NASM CPT 7th Edition Chapter 12: Posture, Movement, and Performance Assessments 1

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    Chapter Goals:

    • Find the rationale for posture, movement, and performance assessments.
    • Find the steps for doing assessments on posture, movement, and performance. 
    • Be able to understand the results of assessments on posture, movement, and performance.
    • Give a summary for the use of fitness assessments as tools for building rapport and credibility with your clients.

    Introduction to Postural, Movement, and Performance Assessments

    These types of assessments are a vital part of the intake process for all clients and assists the trainer in making an individualized program for exercise for the client’s well-being.

    Static posture is the position of the musculoskeletal system when the body is simply standing.

    Dynamic posture is the alignment of the body during motion.

    Fitness professionals need to be good at recognizing correct optimal movement based on the foundations of anatomy and physiology.

    Importance of Posture

    Optimal posture allows for your body to be aligned in a way that will lower stress on joints and tissues, whether it is seated, standing, or lying. 

    Poor posture often results from work environments that require excessive amounts of sitting.

    Muscle Imbalances

    These are alterations in the lengths of muscles around a joint where some are overactive, and some are underactive. There is simply a lack of balance in the muscles around a joint.

    Static Postural Assessment

    This allows the professional to look at deviations from the optimal bodily alignment in a standing position.

    Static posture assessments include anterior, lateral, and posterior views to see all the deviations from the optimal position that exists.

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    This also utilizes the kinetic chain checkpoints. These are:

    • Feet and ankles
    • Knees
    • Lumbo-pelvic-hip-complex
    • Shoulders
    • Head and neck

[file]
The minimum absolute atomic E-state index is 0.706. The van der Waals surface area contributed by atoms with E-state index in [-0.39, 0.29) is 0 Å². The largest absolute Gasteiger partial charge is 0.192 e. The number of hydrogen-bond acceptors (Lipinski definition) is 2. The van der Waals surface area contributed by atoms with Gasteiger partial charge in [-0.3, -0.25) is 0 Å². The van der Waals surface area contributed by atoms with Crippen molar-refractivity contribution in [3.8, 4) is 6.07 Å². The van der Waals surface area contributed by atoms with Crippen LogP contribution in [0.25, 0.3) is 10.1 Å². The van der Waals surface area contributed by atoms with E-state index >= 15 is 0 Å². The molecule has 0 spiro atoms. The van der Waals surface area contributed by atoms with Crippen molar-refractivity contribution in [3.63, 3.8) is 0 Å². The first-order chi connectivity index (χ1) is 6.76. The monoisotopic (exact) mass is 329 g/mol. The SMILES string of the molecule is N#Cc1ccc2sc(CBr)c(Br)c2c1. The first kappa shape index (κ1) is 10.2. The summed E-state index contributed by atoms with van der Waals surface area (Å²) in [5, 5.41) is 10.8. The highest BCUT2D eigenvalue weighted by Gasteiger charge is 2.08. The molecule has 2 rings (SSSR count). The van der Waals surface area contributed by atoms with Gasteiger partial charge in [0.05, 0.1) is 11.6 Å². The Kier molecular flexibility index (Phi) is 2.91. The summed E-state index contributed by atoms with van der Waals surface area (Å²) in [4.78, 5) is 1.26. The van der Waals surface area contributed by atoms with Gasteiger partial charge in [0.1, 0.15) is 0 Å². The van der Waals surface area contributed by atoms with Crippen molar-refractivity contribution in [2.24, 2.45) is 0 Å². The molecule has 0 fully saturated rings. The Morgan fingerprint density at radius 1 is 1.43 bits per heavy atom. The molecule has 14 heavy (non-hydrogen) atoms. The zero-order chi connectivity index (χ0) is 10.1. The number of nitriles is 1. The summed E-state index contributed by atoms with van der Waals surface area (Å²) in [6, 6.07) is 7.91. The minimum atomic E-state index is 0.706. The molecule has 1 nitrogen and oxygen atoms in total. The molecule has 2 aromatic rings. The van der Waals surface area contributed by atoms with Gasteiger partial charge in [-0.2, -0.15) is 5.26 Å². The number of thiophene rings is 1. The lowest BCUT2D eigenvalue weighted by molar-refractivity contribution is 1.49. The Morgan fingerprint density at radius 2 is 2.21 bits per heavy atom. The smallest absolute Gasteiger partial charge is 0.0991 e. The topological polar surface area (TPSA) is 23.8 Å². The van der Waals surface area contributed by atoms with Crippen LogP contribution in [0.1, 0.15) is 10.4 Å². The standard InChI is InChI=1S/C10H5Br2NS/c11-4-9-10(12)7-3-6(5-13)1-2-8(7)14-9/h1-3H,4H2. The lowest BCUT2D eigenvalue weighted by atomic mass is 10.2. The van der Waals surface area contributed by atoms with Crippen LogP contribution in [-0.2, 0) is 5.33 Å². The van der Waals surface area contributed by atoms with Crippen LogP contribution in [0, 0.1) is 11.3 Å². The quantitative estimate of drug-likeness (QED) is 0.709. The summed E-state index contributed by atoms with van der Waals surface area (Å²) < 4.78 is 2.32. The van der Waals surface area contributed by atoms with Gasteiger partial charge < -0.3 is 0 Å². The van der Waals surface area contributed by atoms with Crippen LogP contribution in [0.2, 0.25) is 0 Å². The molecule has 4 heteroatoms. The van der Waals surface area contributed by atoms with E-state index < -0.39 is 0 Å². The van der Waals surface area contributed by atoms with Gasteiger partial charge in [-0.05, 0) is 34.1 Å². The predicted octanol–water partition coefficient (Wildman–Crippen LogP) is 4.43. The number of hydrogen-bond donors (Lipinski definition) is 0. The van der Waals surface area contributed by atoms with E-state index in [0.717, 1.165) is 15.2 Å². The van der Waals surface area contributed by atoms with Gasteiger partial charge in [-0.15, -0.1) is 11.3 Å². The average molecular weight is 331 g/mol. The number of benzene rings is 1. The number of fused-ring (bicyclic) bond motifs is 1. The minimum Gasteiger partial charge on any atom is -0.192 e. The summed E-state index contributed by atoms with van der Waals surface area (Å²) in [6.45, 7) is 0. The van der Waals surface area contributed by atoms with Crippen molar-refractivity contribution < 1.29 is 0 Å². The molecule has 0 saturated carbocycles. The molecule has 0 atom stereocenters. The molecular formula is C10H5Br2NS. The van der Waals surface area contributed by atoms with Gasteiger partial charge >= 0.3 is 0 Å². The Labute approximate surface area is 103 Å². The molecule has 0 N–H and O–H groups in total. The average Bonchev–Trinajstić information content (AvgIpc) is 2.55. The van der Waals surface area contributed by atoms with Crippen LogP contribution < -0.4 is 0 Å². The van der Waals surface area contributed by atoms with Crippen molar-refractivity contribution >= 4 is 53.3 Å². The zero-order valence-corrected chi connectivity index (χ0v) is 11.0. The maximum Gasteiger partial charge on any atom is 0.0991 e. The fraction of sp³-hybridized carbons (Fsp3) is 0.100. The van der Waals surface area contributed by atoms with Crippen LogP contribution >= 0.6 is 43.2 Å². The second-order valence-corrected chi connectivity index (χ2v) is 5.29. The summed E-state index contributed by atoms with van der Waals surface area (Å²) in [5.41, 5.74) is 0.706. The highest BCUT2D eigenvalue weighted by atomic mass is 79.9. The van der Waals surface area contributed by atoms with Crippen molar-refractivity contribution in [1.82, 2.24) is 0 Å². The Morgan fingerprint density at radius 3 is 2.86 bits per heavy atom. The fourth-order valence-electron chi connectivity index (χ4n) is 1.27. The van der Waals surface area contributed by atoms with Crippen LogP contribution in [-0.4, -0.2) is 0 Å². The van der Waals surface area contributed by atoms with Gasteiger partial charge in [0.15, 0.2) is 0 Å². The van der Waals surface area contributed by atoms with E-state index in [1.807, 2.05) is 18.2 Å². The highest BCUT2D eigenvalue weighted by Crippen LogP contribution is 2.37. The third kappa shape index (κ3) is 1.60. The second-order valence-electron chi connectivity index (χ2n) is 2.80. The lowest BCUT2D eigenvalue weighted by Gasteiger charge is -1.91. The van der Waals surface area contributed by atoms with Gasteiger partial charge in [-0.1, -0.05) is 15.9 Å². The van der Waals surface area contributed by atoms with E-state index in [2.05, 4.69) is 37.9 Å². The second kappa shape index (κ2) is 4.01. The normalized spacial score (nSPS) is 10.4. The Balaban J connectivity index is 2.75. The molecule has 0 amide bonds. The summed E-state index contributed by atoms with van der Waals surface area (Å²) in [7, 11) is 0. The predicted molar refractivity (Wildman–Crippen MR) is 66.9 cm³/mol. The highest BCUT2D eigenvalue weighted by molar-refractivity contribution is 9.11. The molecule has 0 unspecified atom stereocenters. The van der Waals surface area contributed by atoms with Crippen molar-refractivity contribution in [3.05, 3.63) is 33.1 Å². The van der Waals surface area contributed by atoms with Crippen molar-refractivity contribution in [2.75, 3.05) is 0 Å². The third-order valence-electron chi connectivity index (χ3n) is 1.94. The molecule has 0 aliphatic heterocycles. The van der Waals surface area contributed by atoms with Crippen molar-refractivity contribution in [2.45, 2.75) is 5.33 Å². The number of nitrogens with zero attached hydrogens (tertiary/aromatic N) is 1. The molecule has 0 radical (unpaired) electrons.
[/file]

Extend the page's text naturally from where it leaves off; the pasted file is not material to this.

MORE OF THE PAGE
Common Distortion Patterns

    There are three common distortion patterns that are seen.

    Pes planus distortion syndrome: Characterized by flat feet, knee valgus, and adducted and internally rotated hips 

    Lower crossed syndrome: Characterized by an anterior pelvic tilt and excessive lordosis (extension) of the lumbar spine 

    Upper crossed syndrome: Characterized by a forward head and protracted (rounded) shoulders 

    It is important to know how to recognize these various patterns.

    Observing Dynamic Posture

    Overhead Squat Assessment

    This is one of the first movement assessments used for the majority of clients. It is possibly one of the best ones for showing so many problems.

    This assessment is designed for assessing dynamic posture, stability of the core, and control of the neuromuscular system for the entire body in a squatting motion.

    This advanced movement has a lot of moving parts and things to look for, so it is important to thoroughly study this part of the book.

    Many impairment types can be found during certain parts of the move and in all kinetic chain checkpoints.

    Single-leg Squat Assessment

    This looks at the dynamic posture, strength in the lower extremity, balance, and coordination in the body overall.

    This test is normally done for the clients that do well when performing the overhead squat assessment. 

    Pushing Assessment

    This assessment is done to challenge the upper body and the trunk during pushing moves. It can be done before a workout session or put into the actual programming to accomplish.

    Pulling Assessment

    This is an assessment that challenges the upper body and trunk when pulling. This can also be done before or during an exercise training session.

    Performance Assessments

    Push Up Test

    This measures the muscular endurance of the upper body during pushing moves. The goal will be to complete as many reps as possible, while using good form, in a certain length of time. 

    The test can be done many ways, and this depends on the population being tests, but most often the standard 60 second standard push up test is done.

    Bench Press Strength Assessment

    This is used to look at max strength and find a one rep max for the exercise of the bench press. It may not be good for all clients, but it is a solid test for those with strength-specific goals.

    Squat Strength Assessment